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  1. Sounding the nation [electronic resource] : dialect and the making of modern China

    Tam, Gina Anne
    2016.

    This dissertation argues that the concept of "dialect" was fundamental to the formation of modern Chinese nationalism and identity. I contend that elite and non-elite groups, inspired by diverse conceptualizations of nation, local place, and self, relegated China's myriad local languages to the status of 'dialect' -- a category that simultaneously webbed local communities to the broader concept of the Chinese nation, but also excluded them by placing them outside of the idealized form of "standard" Chinese. By tracing how the meaning of dialect was transformed by nineteenth-century Western missionaries, early twentieth-century artists and academics, and finally, the Nationalist and Communist governments, I show how Chinese—both as a language and as a national and ethnic moniker— was not just heterogeneous, but something that state-defined standards could not adequately capture.

  2. Dialect and nationalism in China, 1860-1960

    Tam, Gina Anne, 1986-
    Cambridge, United Kingdom ; New York, NY : Cambridge University Press, 2020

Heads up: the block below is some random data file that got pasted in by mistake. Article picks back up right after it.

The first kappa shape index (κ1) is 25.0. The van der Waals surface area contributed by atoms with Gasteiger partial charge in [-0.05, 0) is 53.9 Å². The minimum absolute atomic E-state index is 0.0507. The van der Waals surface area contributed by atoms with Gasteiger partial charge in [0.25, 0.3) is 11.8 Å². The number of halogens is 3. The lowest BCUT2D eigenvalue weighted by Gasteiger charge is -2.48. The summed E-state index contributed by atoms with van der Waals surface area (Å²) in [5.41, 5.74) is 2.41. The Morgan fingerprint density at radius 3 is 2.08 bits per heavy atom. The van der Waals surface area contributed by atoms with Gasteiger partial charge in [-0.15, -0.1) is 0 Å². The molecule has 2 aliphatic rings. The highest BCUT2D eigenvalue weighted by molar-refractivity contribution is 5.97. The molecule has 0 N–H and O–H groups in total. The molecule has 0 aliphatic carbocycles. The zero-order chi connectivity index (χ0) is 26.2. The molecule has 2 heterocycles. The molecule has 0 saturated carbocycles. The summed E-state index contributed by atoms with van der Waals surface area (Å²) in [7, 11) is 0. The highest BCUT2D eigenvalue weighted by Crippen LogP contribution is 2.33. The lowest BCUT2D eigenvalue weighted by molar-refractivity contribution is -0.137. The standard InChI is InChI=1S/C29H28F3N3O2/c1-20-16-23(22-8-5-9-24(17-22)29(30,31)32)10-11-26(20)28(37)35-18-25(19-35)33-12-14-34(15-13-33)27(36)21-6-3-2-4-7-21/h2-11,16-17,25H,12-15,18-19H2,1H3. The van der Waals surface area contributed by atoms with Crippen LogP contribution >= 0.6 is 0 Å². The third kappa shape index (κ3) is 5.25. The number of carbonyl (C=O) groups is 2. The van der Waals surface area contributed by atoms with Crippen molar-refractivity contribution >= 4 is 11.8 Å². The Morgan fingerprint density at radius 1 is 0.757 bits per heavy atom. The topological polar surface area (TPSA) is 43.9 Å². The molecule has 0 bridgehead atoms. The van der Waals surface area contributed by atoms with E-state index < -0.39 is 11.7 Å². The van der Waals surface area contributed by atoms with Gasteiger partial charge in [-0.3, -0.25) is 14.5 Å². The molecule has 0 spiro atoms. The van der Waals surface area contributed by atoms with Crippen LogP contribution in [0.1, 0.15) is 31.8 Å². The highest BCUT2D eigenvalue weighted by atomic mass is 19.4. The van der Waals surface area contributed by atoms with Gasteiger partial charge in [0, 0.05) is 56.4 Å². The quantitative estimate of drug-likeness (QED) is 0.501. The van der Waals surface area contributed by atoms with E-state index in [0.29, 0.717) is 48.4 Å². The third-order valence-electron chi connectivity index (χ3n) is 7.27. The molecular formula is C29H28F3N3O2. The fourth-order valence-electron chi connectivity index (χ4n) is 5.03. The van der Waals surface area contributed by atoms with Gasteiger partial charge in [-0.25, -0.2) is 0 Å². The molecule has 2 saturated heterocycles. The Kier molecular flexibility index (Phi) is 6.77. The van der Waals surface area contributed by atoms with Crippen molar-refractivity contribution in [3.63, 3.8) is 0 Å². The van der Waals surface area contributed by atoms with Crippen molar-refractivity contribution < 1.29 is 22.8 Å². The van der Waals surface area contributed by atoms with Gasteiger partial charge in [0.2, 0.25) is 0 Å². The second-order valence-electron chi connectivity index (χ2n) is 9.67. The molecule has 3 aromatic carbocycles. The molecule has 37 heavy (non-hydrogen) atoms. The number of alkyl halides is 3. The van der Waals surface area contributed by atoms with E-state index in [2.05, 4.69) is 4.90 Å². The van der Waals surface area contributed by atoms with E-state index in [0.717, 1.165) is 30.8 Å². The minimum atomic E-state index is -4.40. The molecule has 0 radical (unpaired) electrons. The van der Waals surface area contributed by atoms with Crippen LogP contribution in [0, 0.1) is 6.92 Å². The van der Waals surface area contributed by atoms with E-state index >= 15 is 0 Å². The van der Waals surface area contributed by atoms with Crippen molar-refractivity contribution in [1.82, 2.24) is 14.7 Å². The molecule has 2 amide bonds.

Taking aim at the conventional narrative that standard, national languages transform 'peasants' into citizens, Gina Anne Tam centers the history of the Chinese nation and national identity on fangyan - languages like Shanghainese, Cantonese, and dozens of others that are categorically different from the Chinese national language, Mandarin. She traces how, on the one hand, linguists, policy-makers, bureaucrats and workaday educators framed fangyan as non-standard 'variants' of the Chinese language, subsidiary in symbolic importance to standard Mandarin. She simultaneously highlights, on the other hand, the folksong collectors, playwrights, hip-hop artists and popular protestors who argued that fangyan were more authentic and representative of China's national culture and its history. From the late Qing through the height of the Maoist period, these intertwined visions of the Chinese nation - one spoken in one voice, one spoken in many - interacted and shaped one another, and in the process, shaped the basis for national identity itself.

    Online Cambridge University Press

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